Find Information About:

Drugs & Supplements

Get information and reviews on prescription drugs, over-the-counter medications, vitamins, and supplements. Search by name or medical condition.

Pill Identifier

Pill Identifier

Having trouble identifying your pills?

Enter the shape, color, or imprint of your prescription or OTC drug. Our pill identification tool will display pictures that you can compare to your pill.

Get Started

My Medicine

Save your medicine, check interactions, sign up for FDA alerts, create family profiles and more.

Get Started

WebMD Health Experts and Community

Talk to health experts and other people like you in WebMD's Communities. It's a safe forum where you can create or participate in support groups and discussions about health topics that interest you.

  • Second Opinion

    Second Opinion

    Read expert perspectives on popular health topics.

  • Community


    Connect with people like you, and get expert guidance on living a healthy life.

Got a health question? Get answers provided by leading organizations, doctors, and experts.

Get Answers

Sign up to receive WebMD's award-winning content delivered to your inbox.

Sign Up

Autism Spectrum Disorders Health Center

Font Size

Autism - Exams and Tests

The American Academy of Pediatrics (AAP) recommends screening children for autism during regularly scheduled well-child visits.5 This policy helps doctors identify signs of autism early in its course. Early diagnosis and treatment can help the child reach his or her full potential.

When a developmental delay is recognized in a child, further testing can help a doctor find out whether the problem is related to autism, another autism spectrum disorder, or a condition with similar symptoms, such as language delays or avoidant personality disorder. If your primary care provider does not have specific training or experience in developmental problems, he or she may refer your child to a specialist-such as a developmental pediatrician, a psychiatrist, a speech therapist, a psychologist, or a child psychiatrist-for the additional testing.

  • Behavioral assessments. Various guidelines and questionnaires are used to help a doctor determine the specific type of developmental delay a child has. These include:2
    • Medical history. During the medical history interview, a doctor asks general questions about a child's development, such as whether a child shows parents things by pointing to objects. Young children with autism often point to items they want, but do not point to show parents an item and then check to see if parents are looking at the item being pointed out.
    • Diagnostic guidelines for autism. The American Association of Childhood and Adolescent Psychiatry (AACAP) has established guidelines for diagnosing autism.2 The criteria are designed so a doctor can assess a child's behavior relating to core symptoms of autism.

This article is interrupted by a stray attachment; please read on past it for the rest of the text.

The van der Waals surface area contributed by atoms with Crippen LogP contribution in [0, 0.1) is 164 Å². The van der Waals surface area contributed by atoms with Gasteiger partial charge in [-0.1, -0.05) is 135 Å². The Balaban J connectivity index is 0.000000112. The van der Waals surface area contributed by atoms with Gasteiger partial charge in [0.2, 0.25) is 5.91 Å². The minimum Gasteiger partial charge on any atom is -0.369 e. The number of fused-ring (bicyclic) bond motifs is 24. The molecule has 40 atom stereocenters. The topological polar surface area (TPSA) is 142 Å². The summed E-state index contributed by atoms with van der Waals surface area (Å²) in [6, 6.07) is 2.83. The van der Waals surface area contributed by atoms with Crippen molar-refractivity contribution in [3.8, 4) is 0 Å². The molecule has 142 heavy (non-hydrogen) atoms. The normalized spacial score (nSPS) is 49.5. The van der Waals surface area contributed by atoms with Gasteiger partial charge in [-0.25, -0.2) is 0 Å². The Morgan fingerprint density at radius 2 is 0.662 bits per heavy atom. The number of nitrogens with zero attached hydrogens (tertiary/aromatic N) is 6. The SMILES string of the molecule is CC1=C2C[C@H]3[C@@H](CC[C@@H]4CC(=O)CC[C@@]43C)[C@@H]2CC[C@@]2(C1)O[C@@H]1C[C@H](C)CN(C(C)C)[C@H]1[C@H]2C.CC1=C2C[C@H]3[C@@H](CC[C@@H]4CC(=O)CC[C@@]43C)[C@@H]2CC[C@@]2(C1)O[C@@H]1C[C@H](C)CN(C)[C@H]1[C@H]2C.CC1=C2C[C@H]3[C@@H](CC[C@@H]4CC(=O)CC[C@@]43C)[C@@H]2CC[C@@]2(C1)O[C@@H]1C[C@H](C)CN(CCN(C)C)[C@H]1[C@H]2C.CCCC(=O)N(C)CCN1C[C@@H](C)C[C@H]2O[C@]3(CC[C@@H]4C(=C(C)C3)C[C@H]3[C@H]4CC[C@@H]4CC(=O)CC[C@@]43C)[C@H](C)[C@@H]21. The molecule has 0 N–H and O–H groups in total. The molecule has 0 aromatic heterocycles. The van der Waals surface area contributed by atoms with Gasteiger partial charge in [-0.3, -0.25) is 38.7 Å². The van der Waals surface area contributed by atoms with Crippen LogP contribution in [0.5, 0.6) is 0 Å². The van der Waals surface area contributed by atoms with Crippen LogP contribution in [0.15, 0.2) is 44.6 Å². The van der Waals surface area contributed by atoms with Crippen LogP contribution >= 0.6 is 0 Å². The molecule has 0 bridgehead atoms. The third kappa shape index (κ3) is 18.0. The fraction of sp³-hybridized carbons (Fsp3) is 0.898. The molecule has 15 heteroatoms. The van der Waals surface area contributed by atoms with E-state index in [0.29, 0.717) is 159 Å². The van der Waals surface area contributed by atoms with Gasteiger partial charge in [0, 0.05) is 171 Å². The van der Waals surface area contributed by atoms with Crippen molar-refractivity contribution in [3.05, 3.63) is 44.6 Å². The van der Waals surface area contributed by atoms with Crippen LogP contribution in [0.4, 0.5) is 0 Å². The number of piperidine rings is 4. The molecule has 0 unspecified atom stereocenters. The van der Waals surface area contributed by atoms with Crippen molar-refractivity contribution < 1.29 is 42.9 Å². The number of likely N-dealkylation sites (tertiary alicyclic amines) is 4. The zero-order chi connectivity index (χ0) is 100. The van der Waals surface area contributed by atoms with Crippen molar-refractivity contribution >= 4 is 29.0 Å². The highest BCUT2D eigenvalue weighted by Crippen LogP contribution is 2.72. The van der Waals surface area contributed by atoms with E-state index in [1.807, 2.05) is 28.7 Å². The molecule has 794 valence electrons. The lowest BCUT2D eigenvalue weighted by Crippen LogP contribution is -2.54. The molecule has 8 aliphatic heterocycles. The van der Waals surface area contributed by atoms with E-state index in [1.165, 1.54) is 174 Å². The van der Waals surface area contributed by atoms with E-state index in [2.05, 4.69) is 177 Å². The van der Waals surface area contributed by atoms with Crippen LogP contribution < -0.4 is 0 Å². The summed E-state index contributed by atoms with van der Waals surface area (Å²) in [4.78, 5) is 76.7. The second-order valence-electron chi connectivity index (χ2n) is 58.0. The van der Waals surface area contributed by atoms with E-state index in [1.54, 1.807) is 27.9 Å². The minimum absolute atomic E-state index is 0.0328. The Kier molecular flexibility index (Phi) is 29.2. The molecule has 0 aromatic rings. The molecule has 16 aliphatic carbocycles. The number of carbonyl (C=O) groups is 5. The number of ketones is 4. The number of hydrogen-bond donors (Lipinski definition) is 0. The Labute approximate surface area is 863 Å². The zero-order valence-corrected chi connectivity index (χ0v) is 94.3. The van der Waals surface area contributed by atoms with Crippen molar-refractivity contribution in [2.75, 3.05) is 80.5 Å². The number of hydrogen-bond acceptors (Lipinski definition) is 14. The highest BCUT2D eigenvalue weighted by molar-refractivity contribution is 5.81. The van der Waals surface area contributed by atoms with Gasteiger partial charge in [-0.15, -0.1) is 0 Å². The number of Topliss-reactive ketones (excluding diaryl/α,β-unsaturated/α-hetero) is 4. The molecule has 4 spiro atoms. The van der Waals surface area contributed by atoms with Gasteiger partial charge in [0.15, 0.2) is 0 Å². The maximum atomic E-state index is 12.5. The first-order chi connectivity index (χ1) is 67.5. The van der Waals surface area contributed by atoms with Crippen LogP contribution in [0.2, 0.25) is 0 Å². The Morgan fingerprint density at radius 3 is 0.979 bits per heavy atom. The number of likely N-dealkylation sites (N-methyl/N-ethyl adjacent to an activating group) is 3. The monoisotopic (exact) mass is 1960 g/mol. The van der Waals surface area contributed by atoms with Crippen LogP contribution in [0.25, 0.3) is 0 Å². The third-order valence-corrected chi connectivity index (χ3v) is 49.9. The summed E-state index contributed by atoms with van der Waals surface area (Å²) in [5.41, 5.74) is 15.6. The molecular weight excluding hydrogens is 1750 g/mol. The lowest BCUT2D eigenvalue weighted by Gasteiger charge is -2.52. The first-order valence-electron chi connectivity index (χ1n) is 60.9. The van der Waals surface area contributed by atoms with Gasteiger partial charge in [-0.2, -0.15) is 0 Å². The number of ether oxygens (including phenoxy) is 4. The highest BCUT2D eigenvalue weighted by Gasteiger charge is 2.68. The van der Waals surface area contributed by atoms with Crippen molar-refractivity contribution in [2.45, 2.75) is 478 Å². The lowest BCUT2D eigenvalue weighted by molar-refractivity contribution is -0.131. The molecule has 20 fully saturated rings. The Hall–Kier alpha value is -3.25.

• Clinical observations. A doctor may want to observe the developmentally delayed child in different situations. The parents may be asked to interpret whether certain behaviors are usual for the child in those circumstances.
    • Developmental and intelligence tests. The AACAP also recommends that tests be given to evaluate whether a child's developmental delays affect his or her ability to think and make decisions.
  • Physical assessments and laboratory tests. Other tests may be used to determine whether a physical problem may be causing symptoms. These tests include:
    • Physical exam, including head circumference, weight, and height measurements, to determine whether the child has a normal growth pattern.
    • Hearing tests, to determine whether hearing problems may be causing developmental delays, especially those related to social skills and language use.
    • Testing for lead poisoning, especially if a condition called pica (in which a person craves substances that are not food, such as dirt or flecks of old paint) is present. Children with developmental delays usually continue putting items in their mouth after this stage has passed in normally developing children. This practice can result in lead poisoning, which should be identified and treated as soon as possible.

Other lab tests may be done under specific circumstances. These tests include:

  • Chromosomal analysis, which may be done if intellectual disability is present or there is a family history of intellectual disability. For example, fragile X syndrome, which causes a range of below-normal intelligence problems as well as autistic-like behaviors, can be identified with a chromosomal analysis.
  • An electroencephalograph (EEG), which is done if there are symptoms of seizures, such as a history of staring spells or if a person reverts to less mature behavior (developmental regression).
  • MRI, which may be done if there are signs of differences in the structure of the brain.
Next Article:

Today on WebMD

girl at window
Symptoms within the first 2 years of a child’s life.
boy playing a violin
How is this condition similar to autism?
Mother and daughter indoors playing
Play therapy may undo the disorder in at-risk babies.
preschool age girl sitting at desk
What causes this rare form of autism?
High Functioning Autism And Asperge Syndrome
Gluten Free Diet Slideshow
Mother and daughter indoors playing
man on bicycle
girl at window
Mother hugging teenage son
Understanding Rett Syndrome
Home Care Tips

WebMD Special Sections